The lawyers behind the upcoming Apple v. Samsung trial have been hard at work filing docket after docket as their court battle looms closer, and many of those dockets have just been released to the public. We’re now seeing a lot of previously secret information about the early days of iPhone and iPad RD, and what’s happened behind closed doors at both Apple and Samsung.
Apple and Samsung have been embroiled in a heated war over patent infringement for over a year now. Each tech powerhouse is accusing the other of intellectual property infringement, and the litigation has played out in countries across the globe, including the United Kingdom, Germany and Australia. At stake is billions of dollars in damages, potential import bans on flagship smartphones and tablets, and even Samsung’s ability to maintain its position as one of the world’s top smartphone producers.
Some of the evidence that’s been unearthed over the past few days seems incredibly damning to Samsung. Other bits of evidence provide telling peeks into Apple’s creative process. Here’s a look at five of the most interesting discoveries to come out of Apple and Samsung’s litigation drama since new documents were released on Thursday.
Early iPad Prototypes
Apple’s early vision for the iPad was a far cry from the sleek, black slate that so many people have come to know and love. In fact, the earliest versions of the iPad, like the one above right from the early 2000s, were extraordinarily chunky.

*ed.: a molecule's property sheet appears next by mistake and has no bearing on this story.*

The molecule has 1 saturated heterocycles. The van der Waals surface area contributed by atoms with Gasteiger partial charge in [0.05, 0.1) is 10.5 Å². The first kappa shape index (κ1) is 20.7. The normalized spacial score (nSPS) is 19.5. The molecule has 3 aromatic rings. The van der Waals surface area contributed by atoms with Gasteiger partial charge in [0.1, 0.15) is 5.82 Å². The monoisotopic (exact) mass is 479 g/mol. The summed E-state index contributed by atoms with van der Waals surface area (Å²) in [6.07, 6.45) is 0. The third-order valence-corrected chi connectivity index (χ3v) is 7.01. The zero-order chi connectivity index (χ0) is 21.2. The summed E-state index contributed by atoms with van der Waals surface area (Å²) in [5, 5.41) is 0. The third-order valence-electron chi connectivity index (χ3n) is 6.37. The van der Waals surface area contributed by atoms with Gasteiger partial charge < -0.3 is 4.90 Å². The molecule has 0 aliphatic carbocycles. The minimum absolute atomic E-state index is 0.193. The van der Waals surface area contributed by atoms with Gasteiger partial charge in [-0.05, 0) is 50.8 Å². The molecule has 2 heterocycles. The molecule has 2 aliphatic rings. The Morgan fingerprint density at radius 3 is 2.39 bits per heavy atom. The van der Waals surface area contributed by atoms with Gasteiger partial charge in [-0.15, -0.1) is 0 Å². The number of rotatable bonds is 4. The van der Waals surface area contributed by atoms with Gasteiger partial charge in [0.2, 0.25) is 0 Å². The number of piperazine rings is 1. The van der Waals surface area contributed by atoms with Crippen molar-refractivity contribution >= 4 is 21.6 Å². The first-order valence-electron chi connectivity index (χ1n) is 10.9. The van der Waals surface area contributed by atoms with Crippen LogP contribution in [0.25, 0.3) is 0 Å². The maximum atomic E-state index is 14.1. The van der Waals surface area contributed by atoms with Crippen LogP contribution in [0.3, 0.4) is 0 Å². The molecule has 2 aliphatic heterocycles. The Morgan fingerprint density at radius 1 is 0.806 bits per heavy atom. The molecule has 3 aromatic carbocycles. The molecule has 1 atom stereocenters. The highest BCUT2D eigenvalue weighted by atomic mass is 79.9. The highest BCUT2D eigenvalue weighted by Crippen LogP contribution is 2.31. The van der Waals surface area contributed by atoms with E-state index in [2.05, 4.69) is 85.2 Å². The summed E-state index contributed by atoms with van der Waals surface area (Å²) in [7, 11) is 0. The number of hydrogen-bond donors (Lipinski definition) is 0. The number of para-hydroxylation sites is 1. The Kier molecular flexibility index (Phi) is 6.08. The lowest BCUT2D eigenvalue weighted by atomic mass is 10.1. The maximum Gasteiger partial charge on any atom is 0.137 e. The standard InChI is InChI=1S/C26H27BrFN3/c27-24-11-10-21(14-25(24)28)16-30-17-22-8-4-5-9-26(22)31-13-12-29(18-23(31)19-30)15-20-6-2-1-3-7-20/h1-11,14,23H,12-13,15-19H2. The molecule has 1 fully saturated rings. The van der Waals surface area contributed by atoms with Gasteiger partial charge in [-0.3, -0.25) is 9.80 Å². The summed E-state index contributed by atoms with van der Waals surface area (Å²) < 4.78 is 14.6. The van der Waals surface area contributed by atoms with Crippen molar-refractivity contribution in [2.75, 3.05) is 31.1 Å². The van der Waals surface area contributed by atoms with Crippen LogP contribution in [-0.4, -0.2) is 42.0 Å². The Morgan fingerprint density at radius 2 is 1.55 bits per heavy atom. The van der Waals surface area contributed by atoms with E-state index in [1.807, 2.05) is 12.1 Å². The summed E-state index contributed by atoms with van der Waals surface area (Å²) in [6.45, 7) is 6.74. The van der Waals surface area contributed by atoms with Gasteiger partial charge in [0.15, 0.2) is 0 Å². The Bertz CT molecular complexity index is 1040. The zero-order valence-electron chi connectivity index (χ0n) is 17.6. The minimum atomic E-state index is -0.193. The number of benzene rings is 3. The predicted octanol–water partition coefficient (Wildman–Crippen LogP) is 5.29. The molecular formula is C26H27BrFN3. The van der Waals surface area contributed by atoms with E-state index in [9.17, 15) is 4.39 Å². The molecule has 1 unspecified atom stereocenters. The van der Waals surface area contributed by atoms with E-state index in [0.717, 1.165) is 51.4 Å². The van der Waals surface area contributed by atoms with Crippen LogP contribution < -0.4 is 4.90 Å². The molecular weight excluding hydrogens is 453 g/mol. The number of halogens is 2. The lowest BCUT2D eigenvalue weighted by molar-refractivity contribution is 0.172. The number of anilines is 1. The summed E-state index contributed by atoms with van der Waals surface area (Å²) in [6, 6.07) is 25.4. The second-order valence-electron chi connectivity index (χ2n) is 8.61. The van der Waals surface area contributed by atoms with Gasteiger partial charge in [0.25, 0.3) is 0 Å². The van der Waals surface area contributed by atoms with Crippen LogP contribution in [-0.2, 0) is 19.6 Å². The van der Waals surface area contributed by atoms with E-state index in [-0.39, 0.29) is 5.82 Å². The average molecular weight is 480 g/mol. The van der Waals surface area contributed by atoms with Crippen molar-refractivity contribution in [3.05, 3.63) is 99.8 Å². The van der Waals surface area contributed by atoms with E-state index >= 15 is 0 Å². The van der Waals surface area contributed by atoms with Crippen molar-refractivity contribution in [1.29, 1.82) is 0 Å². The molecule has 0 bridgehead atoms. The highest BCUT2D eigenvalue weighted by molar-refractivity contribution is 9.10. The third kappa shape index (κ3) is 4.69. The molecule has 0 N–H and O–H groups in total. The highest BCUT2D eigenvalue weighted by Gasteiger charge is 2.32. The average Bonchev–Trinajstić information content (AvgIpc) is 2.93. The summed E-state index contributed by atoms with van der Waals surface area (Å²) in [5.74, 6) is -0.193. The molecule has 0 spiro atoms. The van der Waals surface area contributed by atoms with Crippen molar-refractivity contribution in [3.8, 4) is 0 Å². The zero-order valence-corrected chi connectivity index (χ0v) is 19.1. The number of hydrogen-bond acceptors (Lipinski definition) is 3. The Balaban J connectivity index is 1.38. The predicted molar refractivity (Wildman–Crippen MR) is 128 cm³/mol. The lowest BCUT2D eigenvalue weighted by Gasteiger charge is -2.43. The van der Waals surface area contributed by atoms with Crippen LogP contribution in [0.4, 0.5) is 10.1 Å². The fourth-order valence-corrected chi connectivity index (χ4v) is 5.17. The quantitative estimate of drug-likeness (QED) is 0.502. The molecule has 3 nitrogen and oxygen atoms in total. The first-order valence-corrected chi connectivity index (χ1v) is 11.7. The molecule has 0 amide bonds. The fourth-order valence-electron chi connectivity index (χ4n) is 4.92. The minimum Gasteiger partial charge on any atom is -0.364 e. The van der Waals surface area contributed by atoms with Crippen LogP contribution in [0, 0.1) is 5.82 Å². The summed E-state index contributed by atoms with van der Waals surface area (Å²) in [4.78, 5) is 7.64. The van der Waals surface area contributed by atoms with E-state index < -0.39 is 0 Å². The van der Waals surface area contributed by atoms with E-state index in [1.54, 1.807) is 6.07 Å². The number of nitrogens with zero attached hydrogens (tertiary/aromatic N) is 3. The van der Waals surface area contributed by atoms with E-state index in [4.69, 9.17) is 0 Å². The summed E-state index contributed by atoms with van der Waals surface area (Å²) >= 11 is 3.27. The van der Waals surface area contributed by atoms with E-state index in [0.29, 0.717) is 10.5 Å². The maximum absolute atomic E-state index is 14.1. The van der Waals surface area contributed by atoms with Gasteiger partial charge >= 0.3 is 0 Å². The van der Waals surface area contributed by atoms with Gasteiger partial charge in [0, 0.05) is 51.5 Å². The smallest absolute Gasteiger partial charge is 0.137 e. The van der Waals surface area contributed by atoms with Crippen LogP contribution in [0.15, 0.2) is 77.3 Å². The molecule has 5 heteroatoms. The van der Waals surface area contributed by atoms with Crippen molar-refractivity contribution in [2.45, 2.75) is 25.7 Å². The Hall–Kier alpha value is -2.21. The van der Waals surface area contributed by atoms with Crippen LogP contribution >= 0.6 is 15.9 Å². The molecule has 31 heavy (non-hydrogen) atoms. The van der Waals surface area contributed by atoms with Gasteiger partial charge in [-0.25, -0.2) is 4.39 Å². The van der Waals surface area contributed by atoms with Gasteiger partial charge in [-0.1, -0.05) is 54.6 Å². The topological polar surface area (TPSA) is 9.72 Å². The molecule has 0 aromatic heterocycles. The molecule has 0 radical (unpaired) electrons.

According to additional unearthed images of early iPad prototypes, Apple also toyed with the idea of a kickstand, as well as iPod branding. Apple tried out a few different styles of kickstands, as evidenced by the images included in court documents. We have to say, we’re relieved Apple decided its kickstand implementations were all design duds. Just look at the grotesque monstrosity above.
Samsung Was Warned it Was Copying Apple
Google told Samsung that its “P1” and “P3” Android tablets — the devices that would become the Galaxy Tab and Galaxy Tab 10.1 — looked “too similar” to Apple’s iPad. Google demanded “distinguishable design vis-à-vis the iPad for the P3.” This information was included in an unredacted trial brief.
Samsung’s own employees thought their product designs were doppelgangers for Apple products, such as the iPhone. Regarding the Galaxy S smartphone, Samsung’s Product Design Group noted in 2011 that it was “regrettable” that it “looks similar” to older iPhones.
“As part of a formal, Samsung sponsored evaluation, famous designers warned Samsung that the Galaxy S ‘looked like it copied the iPhone too much,’ and that ‘innovation is needed,’” Apple said in the document. A Samsung-sponsored study also found that Samsung’s app container icons were “too iPhone-like.”
Apple Profit Margins
Apple’s earnings and profits are an object of attention for both fans and critics of the Cupertino company. Indeed, over the holiday quarter that ended Dec. 31, 2011, it came to light that Apple was squirreling away close to $100 billion in the bank. This raised a question: Just how much is Apple really making on its products? Apple doesn’t normally disclose its margins on individual product lines.